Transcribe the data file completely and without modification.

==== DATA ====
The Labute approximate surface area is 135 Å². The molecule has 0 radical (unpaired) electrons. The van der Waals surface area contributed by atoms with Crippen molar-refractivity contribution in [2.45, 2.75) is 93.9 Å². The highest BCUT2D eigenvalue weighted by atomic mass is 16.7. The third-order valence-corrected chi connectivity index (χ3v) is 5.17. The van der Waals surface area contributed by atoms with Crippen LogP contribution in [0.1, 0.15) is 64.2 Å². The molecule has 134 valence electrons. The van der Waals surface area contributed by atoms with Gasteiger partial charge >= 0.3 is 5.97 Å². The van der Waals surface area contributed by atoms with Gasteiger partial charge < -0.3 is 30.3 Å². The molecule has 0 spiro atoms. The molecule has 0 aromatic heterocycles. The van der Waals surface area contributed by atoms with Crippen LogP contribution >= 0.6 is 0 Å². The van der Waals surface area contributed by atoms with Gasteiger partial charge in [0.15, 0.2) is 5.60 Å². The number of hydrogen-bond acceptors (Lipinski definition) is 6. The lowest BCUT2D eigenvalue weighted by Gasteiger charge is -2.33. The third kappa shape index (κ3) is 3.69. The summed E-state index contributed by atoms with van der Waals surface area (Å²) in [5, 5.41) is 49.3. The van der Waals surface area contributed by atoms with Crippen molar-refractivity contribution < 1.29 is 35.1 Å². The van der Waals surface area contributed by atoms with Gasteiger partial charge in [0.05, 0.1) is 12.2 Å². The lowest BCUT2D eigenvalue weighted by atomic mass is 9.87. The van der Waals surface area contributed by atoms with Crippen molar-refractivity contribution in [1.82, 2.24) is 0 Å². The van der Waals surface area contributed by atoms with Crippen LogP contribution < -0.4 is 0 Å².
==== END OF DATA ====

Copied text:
The Labute approximate surface area is 135 Å². The molecule has 0 radical (unpaired) electrons. The van der Waals surface area contributed by atoms with Crippen molar-refractivity contribution in [2.45, 2.75) is 93.9 Å². The highest BCUT2D eigenvalue weighted by atomic mass is 16.7. The third-order valence-corrected chi connectivity index (χ3v) is 5.17. The van der Waals surface area contributed by atoms with Crippen LogP contribution in [0.1, 0.15) is 64.2 Å². The molecule has 134 valence electrons. The van der Waals surface area contributed by atoms with Gasteiger partial charge >= 0.3 is 5.97 Å². The van der Waals surface area contributed by atoms with Gasteiger partial charge < -0.3 is 30.3 Å². The molecule has 0 spiro atoms. The molecule has 0 aromatic heterocycles. The van der Waals surface area contributed by atoms with Crippen LogP contribution >= 0.6 is 0 Å². The van der Waals surface area contributed by atoms with Gasteiger partial charge in [0.15, 0.2) is 5.60 Å². The number of hydrogen-bond acceptors (Lipinski definition) is 6. The lowest BCUT2D eigenvalue weighted by Gasteiger charge is -2.33. The third kappa shape index (κ3) is 3.69. The summed E-state index contributed by atoms with van der Waals surface area (Å²) in [5, 5.41) is 49.3. The van der Waals surface area contributed by atoms with Crippen molar-refractivity contribution < 1.29 is 35.1 Å². The van der Waals surface area contributed by atoms with Gasteiger partial charge in [0.05, 0.1) is 12.2 Å². The lowest BCUT2D eigenvalue weighted by atomic mass is 9.87. The van der Waals surface area contributed by atoms with Crippen molar-refractivity contribution in [1.82, 2.24) is 0 Å². The van der Waals surface area contributed by atoms with Crippen LogP contribution < -0.4 is 0 Å².